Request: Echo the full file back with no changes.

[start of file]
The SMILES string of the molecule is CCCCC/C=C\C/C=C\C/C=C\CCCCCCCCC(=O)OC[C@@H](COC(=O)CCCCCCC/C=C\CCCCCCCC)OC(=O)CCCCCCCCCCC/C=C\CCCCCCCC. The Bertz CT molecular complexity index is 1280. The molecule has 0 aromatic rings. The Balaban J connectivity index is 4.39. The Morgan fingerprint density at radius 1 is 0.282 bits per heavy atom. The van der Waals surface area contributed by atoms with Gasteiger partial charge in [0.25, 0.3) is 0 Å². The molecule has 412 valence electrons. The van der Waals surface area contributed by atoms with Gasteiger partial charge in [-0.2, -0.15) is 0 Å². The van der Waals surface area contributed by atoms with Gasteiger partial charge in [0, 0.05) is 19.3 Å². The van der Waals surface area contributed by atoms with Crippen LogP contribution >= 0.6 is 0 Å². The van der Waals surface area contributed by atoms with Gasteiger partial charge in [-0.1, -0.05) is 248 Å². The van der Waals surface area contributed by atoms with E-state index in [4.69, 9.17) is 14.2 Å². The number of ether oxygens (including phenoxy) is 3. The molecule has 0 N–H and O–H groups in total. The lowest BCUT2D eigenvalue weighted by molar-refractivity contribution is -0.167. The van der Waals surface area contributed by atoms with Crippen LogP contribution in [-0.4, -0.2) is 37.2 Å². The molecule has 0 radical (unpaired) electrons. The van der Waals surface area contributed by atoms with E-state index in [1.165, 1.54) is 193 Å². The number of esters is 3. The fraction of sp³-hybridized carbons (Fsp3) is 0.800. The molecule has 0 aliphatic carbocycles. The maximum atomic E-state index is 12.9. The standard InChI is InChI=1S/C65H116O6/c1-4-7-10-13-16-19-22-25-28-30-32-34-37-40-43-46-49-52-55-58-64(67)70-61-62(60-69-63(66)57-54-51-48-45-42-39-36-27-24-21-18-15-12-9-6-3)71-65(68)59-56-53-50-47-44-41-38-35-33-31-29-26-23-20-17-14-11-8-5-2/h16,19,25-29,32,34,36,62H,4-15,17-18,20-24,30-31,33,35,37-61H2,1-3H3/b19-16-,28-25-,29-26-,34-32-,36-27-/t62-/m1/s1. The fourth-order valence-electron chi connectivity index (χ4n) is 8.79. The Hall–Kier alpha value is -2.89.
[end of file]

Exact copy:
The SMILES string of the molecule is CCCCC/C=C\C/C=C\C/C=C\CCCCCCCCC(=O)OC[C@@H](COC(=O)CCCCCCC/C=C\CCCCCCCC)OC(=O)CCCCCCCCCCC/C=C\CCCCCCCC. The Bertz CT molecular complexity index is 1280. The molecule has 0 aromatic rings. The Balaban J connectivity index is 4.39. The Morgan fingerprint density at radius 1 is 0.282 bits per heavy atom. The van der Waals surface area contributed by atoms with Gasteiger partial charge in [0.25, 0.3) is 0 Å². The molecule has 412 valence electrons. The van der Waals surface area contributed by atoms with Gasteiger partial charge in [-0.2, -0.15) is 0 Å². The van der Waals surface area contributed by atoms with Gasteiger partial charge in [0, 0.05) is 19.3 Å². The van der Waals surface area contributed by atoms with Crippen LogP contribution >= 0.6 is 0 Å². The van der Waals surface area contributed by atoms with Gasteiger partial charge in [-0.1, -0.05) is 248 Å². The van der Waals surface area contributed by atoms with E-state index in [4.69, 9.17) is 14.2 Å². The number of ether oxygens (including phenoxy) is 3. The molecule has 0 N–H and O–H groups in total. The lowest BCUT2D eigenvalue weighted by molar-refractivity contribution is -0.167. The van der Waals surface area contributed by atoms with Crippen LogP contribution in [-0.4, -0.2) is 37.2 Å². The molecule has 0 radical (unpaired) electrons. The van der Waals surface area contributed by atoms with E-state index in [1.165, 1.54) is 193 Å². The number of esters is 3. The fraction of sp³-hybridized carbons (Fsp3) is 0.800. The molecule has 0 aliphatic carbocycles. The maximum atomic E-state index is 12.9. The standard InChI is InChI=1S/C65H116O6/c1-4-7-10-13-16-19-22-25-28-30-32-34-37-40-43-46-49-52-55-58-64(67)70-61-62(60-69-63(66)57-54-51-48-45-42-39-36-27-24-21-18-15-12-9-6-3)71-65(68)59-56-53-50-47-44-41-38-35-33-31-29-26-23-20-17-14-11-8-5-2/h16,19,25-29,32,34,36,62H,4-15,17-18,20-24,30-31,33,35,37-61H2,1-3H3/b19-16-,28-25-,29-26-,34-32-,36-27-/t62-/m1/s1. The fourth-order valence-electron chi connectivity index (χ4n) is 8.79. The Hall–Kier alpha value is -2.89.